Some families also face the challenge of the next generation preferring to branch out rather than joining the family business. Like in the case of Ashok Shah, senior partner, N.A. Shah Associates, whose entire next generation has branched out mostly due to lack of interest in the core business. “The younger lot is no longer interested in the same traditional advice that my father or I have to give. They want more challenges and want to expand the traditional business and are more technology-driven.” Rachel Goenka has a different story. A foodie at heart, she started a hospitality company called the Chocolate Spoon Factory, six years ago. She now boasts of six restaurants, two central kitchens and has got into outdoor catering too. “I wanted to be a journalist when I was in high-school but changed my mind once I came back from overseas.” Goenka said, “My father always encouraged me to follow my passion and branch out.” Stressing on passion being crucial to drive a business, Dr Sunil Shukla, Director, EDII, emphasised that a successor needs to identify newer opportunities for expansion, diversification or globalisation of the company. “Passion is key to the success of any business, not only a family-led one. I think the next generation has to possess both — managerial as well as entrepreneurial skills,” he said. Amidst the debate heating up with being a manager or an entrepreneur Siddharth Vasudevan Moorthy, MD, Vascon Engineers, spoke about his family business being managed by professionals very early on. “It’s been drilled into me since childhood that we will always be a corporate setup and not only a family business. For the second generation, the challenges are actually internal, gaining the confidence of people who have worked with the earlier generation.”
Joining a traditionally run family business where every problem is escalated to the owner has its own set of issues. Bhavik Chinai, Founder, Vamaship and a third generation family business owner, took on himself to professionalise his business the day he joined it. “Professionalism is non-negotiable. My effort was to structure the business in a way that we don’t have to be involved in its day-to-day functioning so that we can grow considerably in the next 20 years.” Times are evolving and so should the values, believes Shantanu Awasthi, Head (Family Office), Karvy private wealth. “The success or failure of the next gen participating in the family business would depend on how well the previous generation has passed on its core values to the next gen,” he said.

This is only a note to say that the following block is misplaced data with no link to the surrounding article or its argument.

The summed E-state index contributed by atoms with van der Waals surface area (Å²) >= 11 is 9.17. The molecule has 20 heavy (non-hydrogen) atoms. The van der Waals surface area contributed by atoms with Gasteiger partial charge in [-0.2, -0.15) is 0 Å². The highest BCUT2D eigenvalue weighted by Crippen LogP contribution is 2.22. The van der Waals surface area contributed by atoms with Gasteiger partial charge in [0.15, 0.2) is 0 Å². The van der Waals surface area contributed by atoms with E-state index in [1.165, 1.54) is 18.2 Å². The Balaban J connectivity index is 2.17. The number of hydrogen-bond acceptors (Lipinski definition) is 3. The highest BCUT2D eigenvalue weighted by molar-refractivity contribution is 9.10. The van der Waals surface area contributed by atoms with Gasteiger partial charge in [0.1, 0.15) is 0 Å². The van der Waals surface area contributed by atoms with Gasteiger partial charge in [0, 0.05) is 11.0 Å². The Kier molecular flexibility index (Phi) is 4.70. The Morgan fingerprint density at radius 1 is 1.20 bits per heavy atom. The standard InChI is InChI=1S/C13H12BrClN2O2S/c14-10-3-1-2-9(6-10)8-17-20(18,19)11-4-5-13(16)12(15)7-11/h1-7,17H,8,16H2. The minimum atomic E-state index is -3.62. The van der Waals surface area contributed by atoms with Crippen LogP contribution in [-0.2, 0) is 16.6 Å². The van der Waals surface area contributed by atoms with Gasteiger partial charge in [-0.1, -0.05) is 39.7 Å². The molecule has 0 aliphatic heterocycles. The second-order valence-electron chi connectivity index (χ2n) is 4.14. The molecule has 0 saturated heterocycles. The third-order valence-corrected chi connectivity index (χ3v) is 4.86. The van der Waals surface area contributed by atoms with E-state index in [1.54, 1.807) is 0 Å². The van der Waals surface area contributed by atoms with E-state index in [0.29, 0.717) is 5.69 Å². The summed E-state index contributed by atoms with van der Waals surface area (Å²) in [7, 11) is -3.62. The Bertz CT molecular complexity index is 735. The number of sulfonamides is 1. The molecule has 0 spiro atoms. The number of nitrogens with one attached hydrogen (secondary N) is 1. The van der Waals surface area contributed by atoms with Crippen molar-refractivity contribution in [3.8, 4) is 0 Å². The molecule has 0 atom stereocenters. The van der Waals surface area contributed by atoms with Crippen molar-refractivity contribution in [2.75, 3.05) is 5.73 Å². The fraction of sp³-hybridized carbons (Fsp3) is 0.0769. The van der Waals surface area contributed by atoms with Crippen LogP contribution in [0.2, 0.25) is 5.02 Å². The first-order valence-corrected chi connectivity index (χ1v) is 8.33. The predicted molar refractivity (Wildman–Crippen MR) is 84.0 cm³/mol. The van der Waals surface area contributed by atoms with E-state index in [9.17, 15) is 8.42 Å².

The success of a family business depends a lot on the health of their internal communication. In a true Parsi spirit Sheroy Mehta, CEO, Avaa natural mineral water, said a discussion between him and his father is actually a shouting match. “Discussions in family businesses end with sleep and begin again the next morning,” he said. Firdaus Variava, MD, Bharat Floorings & Tiles had a different story to tell. Hailing from a family that got into the business of tiles way back in 1922, Firdaus said how he has limited communication within his family. “I share a very formal relationship with my family,” he said. “I want to build the business further while my family wants to preserve what we have and avoids taking risks.” Different viewpoints, challenging times, difficult mentors — the next generation of family businesses may be up against many odds but how well they handle them and take forward the legacy that their forefathers so painstakingly built will have to be seen.